The idle speed problems are a result of those vacuum leaks and disconnecting the battery. When the battery is disconnected or run dead the Engine Computer loses its memory and has to relearn "minimum throttle" before it will know when it must be in control of idle speed. The engine will be hard to start unless you hold the gas pedal down 1/4". It also might not give you the normal "idle flare-up" to 1500 rpm when you start the engine, and the engine will want to stall when coming to a stop. To meet the conditions for the relearn to take place, drive at highway speed with the engine warmed up, then coast for at least seven seconds without touching the brake or gas pedals. If you don't have these symptoms, it's because there's still another vacuum leak.
Code 12 was also set from disconnecting the battery. That one can be ignored. It will erase automatically after 50 engine starts.
Are you sure the timing is supposed to be after top dead center? That is going to produce very little power. The Engine Computer can't advance ignition timing. It can't get a trigger signal, then fire the ignition coil ten or fifteen degrees before that. It can only delay the spark a calculated amount after that trigger pulse is received. For that reason, base timing is generally specified at quite a bit before top dead center. As I recall, 12 degrees before top dead center was common, but I can't remember if that was base timing or computer-controlled timing. To get it into base timing mode, you have to disable the computer-controlled adjustment. You can do that with the DRB2 scanner if you have one, but the fastest way is to just unplug the two-wire coolant temperature sensor. The radiator fan will turn on and the Check Engine light will turn on. Those will go off when the sensor is plugged back in. Set the timing to what's specified on the sticker under the hood while it's in base timing mode.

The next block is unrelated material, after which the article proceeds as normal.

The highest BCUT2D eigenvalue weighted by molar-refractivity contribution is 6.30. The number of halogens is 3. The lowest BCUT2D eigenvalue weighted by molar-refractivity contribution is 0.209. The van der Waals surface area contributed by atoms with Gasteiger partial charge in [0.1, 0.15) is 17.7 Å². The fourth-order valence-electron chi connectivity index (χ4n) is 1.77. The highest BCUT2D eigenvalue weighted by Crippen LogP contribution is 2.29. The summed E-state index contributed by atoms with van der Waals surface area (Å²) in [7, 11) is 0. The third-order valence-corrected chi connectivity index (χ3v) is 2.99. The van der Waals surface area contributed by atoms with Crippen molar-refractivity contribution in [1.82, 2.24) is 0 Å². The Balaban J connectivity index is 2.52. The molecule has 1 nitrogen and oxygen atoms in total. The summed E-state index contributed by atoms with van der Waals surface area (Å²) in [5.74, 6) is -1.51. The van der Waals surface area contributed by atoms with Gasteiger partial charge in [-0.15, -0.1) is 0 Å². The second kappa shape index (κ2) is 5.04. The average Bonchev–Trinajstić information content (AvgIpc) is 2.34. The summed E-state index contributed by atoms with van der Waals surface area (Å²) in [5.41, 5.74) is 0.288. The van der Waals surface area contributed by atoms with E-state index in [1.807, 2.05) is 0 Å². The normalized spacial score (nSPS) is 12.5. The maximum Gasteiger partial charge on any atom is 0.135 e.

Oxygen sensor codes weren't real specific back in the '80s so you really need a scanner to see what they're reporting. As a general rule, if you erase any fault codes, start the engine, and the code sets again right away, it's usually due to a wiring problem. Look for wires melted together or laying on hot exhaust parts. If the code sets after running the engine for a while, it's usually due to a performance problem. A vacuum leak will introduce extra unburned oxygen which will be detected by the O2 sensor. The Engine Computer will command more fuel in an attempt to correct the fuel / air mixture. No matter how much fuel it adds, there will still be that unburned oxygen being detected. O2 sensors don't detect unburned fuel. The result is you'll see black smoke out the tail pipe from too much fuel, but the computer will think the mixture is too lean. On a scanner you would see that as a continuous lean reading. Normal is bouncing between rich and lean a couple of times per second.
Sunday, November 17th, 2013 AT 12:48 PM